After almost a year, I am back to working on the bees again. (cf post from August 5,2012) A few months ago, a friend of mine, artist Elizabeth MacKenzie came for a studio visit. I showed her my wax bee drawings from last summer and said that I wanted to continue working on the bees, but that I had not yet found the form and the media that suited my purposes. My problem was to do with how I was approaching the bees – tiny little individual drawings that took a great deal of time (basically it would take me about 10 years working everyday – to complete my appointed task of drawing a colony of 40,000-50,000 individual bees). My subsequent attempts at creating groupings, swarms, etc. with more stylized shapes did not satisfy me at all. A bust! ( cf post Aug. 9 &15, 2012).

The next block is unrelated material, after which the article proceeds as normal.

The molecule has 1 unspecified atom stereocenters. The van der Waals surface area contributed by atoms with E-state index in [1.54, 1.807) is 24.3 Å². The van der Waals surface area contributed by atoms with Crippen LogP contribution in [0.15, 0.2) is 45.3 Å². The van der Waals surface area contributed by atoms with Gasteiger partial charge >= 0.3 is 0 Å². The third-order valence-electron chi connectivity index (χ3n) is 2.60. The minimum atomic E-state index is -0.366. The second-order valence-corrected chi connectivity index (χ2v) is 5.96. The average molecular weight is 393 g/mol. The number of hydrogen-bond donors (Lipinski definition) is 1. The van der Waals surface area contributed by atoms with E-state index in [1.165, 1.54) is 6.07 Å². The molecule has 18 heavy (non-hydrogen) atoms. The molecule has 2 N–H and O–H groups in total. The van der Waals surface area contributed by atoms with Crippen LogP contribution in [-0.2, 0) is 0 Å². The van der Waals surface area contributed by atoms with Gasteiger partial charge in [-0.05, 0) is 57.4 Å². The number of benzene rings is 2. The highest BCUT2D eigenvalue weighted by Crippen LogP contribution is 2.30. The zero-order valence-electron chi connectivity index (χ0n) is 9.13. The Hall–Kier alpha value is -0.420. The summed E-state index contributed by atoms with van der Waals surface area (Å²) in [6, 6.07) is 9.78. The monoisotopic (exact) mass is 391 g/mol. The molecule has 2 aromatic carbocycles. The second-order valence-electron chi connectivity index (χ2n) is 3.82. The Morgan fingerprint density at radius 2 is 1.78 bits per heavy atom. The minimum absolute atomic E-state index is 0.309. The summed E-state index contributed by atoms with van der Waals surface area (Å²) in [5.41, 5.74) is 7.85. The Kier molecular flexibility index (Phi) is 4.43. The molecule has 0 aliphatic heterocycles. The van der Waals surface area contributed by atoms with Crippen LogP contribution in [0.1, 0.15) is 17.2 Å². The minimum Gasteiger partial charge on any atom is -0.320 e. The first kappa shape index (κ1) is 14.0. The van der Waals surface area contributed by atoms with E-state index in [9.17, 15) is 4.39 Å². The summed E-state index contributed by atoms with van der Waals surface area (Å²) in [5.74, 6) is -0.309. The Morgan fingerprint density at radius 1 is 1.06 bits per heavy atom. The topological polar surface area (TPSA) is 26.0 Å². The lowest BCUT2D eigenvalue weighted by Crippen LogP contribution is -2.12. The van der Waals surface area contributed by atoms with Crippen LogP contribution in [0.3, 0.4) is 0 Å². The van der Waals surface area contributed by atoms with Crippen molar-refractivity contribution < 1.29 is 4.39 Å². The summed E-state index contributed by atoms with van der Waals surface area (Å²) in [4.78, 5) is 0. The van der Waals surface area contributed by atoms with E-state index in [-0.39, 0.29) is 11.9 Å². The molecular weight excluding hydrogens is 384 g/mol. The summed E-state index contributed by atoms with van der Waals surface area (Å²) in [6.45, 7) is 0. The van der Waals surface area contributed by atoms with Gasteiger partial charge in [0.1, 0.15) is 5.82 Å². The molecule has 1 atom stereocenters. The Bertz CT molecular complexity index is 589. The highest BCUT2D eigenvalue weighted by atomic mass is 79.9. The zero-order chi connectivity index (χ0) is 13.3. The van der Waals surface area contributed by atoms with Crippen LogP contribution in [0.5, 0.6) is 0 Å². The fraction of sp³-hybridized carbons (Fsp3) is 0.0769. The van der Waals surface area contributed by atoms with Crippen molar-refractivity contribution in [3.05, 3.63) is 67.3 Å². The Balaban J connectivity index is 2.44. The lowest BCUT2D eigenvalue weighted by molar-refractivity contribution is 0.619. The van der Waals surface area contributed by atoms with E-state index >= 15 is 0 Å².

Elizabeth said that we understand bees not as individuals but rather as a very large mass, a community that has little or no differentiation. And she was right! She suggested I look to the lino cuts of Nancy Spero for inspiration. This I did, and yes, I found my path!
Lino cuts and stamps give me the pleasure of actually drawing bees, but at the same time, it is easier to create vast numbers of multiples. And further, each act of stamping creates a variation in the image – the amount of ink and the pressure applied add to the differences between each impression.